Pickets took up a march in Kansas
City and at LaGuardia Field in New
York. Involved in the strike are 1,400
pilots and co-pilots, members of the
AFL Air Line Pilots Association.
Their earnings now are calculatedj
by the union at $7,600 to $9,100 a
year. The company said they range
as high as $12,598.
The'company said that if the
demands were granted, highest
paid pilots would get $15,300 a year.
The union said its proposals range
from 930.31 to $1,187.43 monthly,
depending upon the flights and
planes a pilot flies.
Passengers and mail ;vee being
diverted to otfier airlines anid to
AV C Survey
Is Continued
The campus-wide cost-of-living
survey being conducted by the Amer-
ican Veterans Committee will be con-
tinued through today, Lorne Cook,
chairman of the University chapter
said yesterday.
Due to the immediate response to
the first 1,000 questionnaires cireu-
lated, the AVC decided to poll an ad-
ditional 1,000 veterans in order to
obtain a greater percentage of ac-
curacy in the 'results of the survey.


To cancel F lights

VETS TAKE OVER STATE SENATE-One of about 75 World War II veterans who took over the New York
Senate has his say as the group resolved to remain in the upper house meeting place in Albany, N.Y., until
Governor Dewey met their demands to call a special session of the Legislature to deal with the housing'
shortage. The governor was at the Executive Mansion a few blocks away nursing a sore throat. The group

was part of 900 who marched on the capital.
Russia Hits American Plan
For Free Bulgarian Elections



World News at a Glance

By the Associated Press
WASHINGTON, Oct. 21-The Agriculture Department announced to-
night that the nation's distilling industry will be granted about 16 per cent
more grain for making whiskey and distilled spirits in October and subse-
quent months until further notice.
It also granted brewers about six per cent more grain and lifted .estric-
tions upon the use of wheat by breakfast food and other food maniu-
* *-*
NEW DELHI, Oct. 21-Tension hightened in Bombay today as news
spread of attacks on Pandit Jawaharlal Nehru in the northwest fron-
tier country by hostile Moslems and violence erupted in Calcutta as
refugees from eastern Bengal continued io pour into the city.
Three persons were killed and 12 injured in knifing in different
parts of Bombay today, a communique said. Eight persons were wound-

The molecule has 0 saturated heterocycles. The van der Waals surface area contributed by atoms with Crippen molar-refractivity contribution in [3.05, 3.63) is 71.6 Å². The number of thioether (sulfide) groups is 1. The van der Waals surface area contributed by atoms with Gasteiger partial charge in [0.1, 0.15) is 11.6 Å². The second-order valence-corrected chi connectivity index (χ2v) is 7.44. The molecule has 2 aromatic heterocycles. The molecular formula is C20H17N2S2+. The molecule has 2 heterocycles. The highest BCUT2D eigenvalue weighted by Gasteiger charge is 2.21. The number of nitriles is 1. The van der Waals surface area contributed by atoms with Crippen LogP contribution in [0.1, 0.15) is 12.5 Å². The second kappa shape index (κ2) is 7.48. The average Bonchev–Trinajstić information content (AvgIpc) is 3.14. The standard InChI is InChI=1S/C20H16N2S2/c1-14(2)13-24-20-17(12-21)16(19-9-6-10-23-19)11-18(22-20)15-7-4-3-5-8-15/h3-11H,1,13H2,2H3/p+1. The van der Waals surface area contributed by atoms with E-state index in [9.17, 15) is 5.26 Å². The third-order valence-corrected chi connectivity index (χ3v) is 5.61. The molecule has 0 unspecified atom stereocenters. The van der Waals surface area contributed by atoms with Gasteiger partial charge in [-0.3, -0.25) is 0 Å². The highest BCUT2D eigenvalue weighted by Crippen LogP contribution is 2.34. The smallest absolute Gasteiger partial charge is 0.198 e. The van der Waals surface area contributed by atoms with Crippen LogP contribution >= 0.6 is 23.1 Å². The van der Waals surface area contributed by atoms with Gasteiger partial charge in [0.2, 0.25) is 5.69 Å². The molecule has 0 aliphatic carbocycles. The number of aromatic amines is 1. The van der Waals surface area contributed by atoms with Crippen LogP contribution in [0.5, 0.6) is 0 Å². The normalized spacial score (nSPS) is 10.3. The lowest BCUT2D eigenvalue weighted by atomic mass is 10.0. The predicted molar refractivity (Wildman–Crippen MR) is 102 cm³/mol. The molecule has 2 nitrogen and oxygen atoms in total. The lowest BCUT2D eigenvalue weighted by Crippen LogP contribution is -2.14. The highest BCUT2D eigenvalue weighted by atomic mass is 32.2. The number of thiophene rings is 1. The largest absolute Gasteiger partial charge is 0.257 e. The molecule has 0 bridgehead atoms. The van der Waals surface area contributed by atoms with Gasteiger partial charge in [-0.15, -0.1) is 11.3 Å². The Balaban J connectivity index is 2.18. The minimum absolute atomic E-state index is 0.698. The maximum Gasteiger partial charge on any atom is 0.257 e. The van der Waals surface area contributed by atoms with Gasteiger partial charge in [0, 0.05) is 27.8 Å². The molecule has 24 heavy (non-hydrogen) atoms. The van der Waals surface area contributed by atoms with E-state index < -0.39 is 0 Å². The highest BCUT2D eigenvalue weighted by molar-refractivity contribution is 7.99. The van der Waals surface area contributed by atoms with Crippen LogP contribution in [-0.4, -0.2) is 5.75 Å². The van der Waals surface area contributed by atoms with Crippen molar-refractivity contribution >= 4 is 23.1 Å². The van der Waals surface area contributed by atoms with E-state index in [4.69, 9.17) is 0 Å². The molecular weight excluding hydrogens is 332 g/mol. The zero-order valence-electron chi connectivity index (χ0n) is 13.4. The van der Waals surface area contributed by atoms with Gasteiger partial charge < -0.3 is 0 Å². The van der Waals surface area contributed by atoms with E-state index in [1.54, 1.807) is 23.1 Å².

ed, one fatally, when police opened fire on rioters in Calcutta.
WASHINGTON, Oct. 21-The Supreme Court declined today to review
a circuit court order that the Panhandle Eastern Pipe Line Company pay
costs of distributing $25,000,000 in impounded funds to its gas customers.
* * * *
JERUSALEM, Oct. 21-Agents -of the Stern Gang, Jewish under-
ground organization, posted leaflets throughout Tel Aviv tonight
threatening death to "every soldier carryingor wearing a gun in Pales-
The posters also warned of other measures "to combat our British
* * * *
LOS ANGELES, Oct. 21-Because Tokyo Rose was a "composite per-
son with at least a dozen voices," The Federal Government dropped its plan
to prosecute Iva Ikuke Toguri on charges of dispensing subversive propa-
ganda in the South Pacific during the war.'
* * * *
WASHINGTON, Oct. 21-A broad order lifting price controls from
wheat flour, bread and other bakery products is still under considera-
tion, informed officials said tonight, despite formal rejection today of a

WASHINGTON, Oct. 21 - (A') -
Russia sharply rebuffed today an
American plan for Allied action to
insure free elections in Bulgaria, de-
ciaring the plap would constitute
"rude interference" in Bulgarian af-
The State Department, obviously
irate, made public an exchange of
mnessages on the development and
served notice it would keep a sharip
eye on the coming elections.
The State Department made public
an exchange of correspondence be-
tween Secretary of State Byrnes and
Kimon Georgiev, president of the Bul-
garian Council of Ministers, and be-
tween Major General Robertson of
the United States and Colonel Gen-
eral Biryusov, both members of the
control commission.
In a letter from Biryusov to Maj.
Gen. Walter M. Robertson, the Soviet
representative declared:
"It should be known to you that
the guarantee of free 'elections is
the prerogative of the Bulgarian gov-
ernment which has done everything
'Therefore the discussion of ques-
tions raised by you in the commis-
sion and even more, the taking of any
N j o
N ew 'Seating
Plan Sought
L 4egislature Works for
Better Student Tickets
The Student Legislature an-
nounced yesterday that it is now
working on plans for better stu-
dent football tickets.
In a statement signed by Ray Da-
vis, president, and Bob Taylor, vice-
president, the Legislature said that
athletic authorities have given it
reason to believe that an adjustment
can be made for next fall.
"The impression that the redis-
tribution of upperclass tickets held
by underclassmen is the extent of the
Legislature's interest is mistaken,"
the statement said, adding that sev-
eral of its members 11ave been work-
ing on the problem since the begin-
ning of the semester.
Stating that it concentrated first
on the redistribution because the
situation required immediate ac-
tion, the Legislature said that "the
student body is in a stronger bar-
gaining position now that its own
housg is in order."
ui'Inoeulation Flan
Needs Nurses Aides
The Red Cross has issued an appeal
frn, mvnman who ho ave use's Aidea

kind of measures by the commission
would be in violation of these prerog-
atives and a rude interference in the
internal affairs of Bulgaria."
"On the other hand the commission
cannot consider these questions, as
they do not come under its jurisdic-
tion, as determined by the armistice
agreement with Bulgaria."
Robertson then replied to Biryu-
sov that he disagreed with the lat-
ter's conclusions, and notified him
that he was forwarding them to Sec-
retary Byrnes "with the request that
he take such steps in the circum-
stances as he may consider neces-
sary." ,
U.S. Tropers
Ii ant Terrorists
In German City
STUTTGART, Germany, Oct. 21-
(AP)-American constabulary troopers,
equipped with tanks and machine-
guns and aided by German police,
took 55 Germans into custody tonight
in two lightning raids in search of
anti-denazification terrorists who
exploded three bombs here Saturday.
The first raid, lasting two hours in
an area four blocks square, netted 30